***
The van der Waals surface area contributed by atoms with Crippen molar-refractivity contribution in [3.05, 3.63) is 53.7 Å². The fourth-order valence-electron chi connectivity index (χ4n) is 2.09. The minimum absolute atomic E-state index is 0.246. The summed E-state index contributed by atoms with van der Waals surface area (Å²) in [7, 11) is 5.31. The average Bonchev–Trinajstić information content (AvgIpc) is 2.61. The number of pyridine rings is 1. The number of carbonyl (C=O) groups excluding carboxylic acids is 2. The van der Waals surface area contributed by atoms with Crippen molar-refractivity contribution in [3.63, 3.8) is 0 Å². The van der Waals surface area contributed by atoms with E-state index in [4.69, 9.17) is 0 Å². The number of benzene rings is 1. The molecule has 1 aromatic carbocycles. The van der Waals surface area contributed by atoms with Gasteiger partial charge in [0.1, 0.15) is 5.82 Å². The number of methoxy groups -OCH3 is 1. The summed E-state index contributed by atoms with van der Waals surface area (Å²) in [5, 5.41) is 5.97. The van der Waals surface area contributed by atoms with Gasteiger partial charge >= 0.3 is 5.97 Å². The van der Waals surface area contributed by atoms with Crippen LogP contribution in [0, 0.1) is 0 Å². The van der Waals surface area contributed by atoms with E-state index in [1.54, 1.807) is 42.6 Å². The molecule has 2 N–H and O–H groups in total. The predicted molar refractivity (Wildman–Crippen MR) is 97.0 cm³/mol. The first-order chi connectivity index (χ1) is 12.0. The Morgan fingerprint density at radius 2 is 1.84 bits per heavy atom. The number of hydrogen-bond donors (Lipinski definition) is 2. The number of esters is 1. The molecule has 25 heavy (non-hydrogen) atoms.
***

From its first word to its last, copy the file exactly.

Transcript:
The van der Waals surface area contributed by atoms with Crippen molar-refractivity contribution in [3.05, 3.63) is 53.7 Å². The fourth-order valence-electron chi connectivity index (χ4n) is 2.09. The minimum absolute atomic E-state index is 0.246. The summed E-state index contributed by atoms with van der Waals surface area (Å²) in [7, 11) is 5.31. The average Bonchev–Trinajstić information content (AvgIpc) is 2.61. The number of pyridine rings is 1. The number of carbonyl (C=O) groups excluding carboxylic acids is 2. The van der Waals surface area contributed by atoms with Crippen molar-refractivity contribution in [3.63, 3.8) is 0 Å². The van der Waals surface area contributed by atoms with E-state index in [4.69, 9.17) is 0 Å². The number of benzene rings is 1. The molecule has 1 aromatic carbocycles. The van der Waals surface area contributed by atoms with Gasteiger partial charge in [0.1, 0.15) is 5.82 Å². The number of methoxy groups -OCH3 is 1. The summed E-state index contributed by atoms with van der Waals surface area (Å²) in [5, 5.41) is 5.97. The van der Waals surface area contributed by atoms with Gasteiger partial charge >= 0.3 is 5.97 Å². The van der Waals surface area contributed by atoms with Crippen LogP contribution in [0, 0.1) is 0 Å². The van der Waals surface area contributed by atoms with E-state index in [1.54, 1.807) is 42.6 Å². The molecule has 2 N–H and O–H groups in total. The predicted molar refractivity (Wildman–Crippen MR) is 97.0 cm³/mol. The first-order chi connectivity index (χ1) is 12.0. The Morgan fingerprint density at radius 2 is 1.84 bits per heavy atom. The number of hydrogen-bond donors (Lipinski definition) is 2. The number of esters is 1. The molecule has 25 heavy (non-hydrogen) atoms.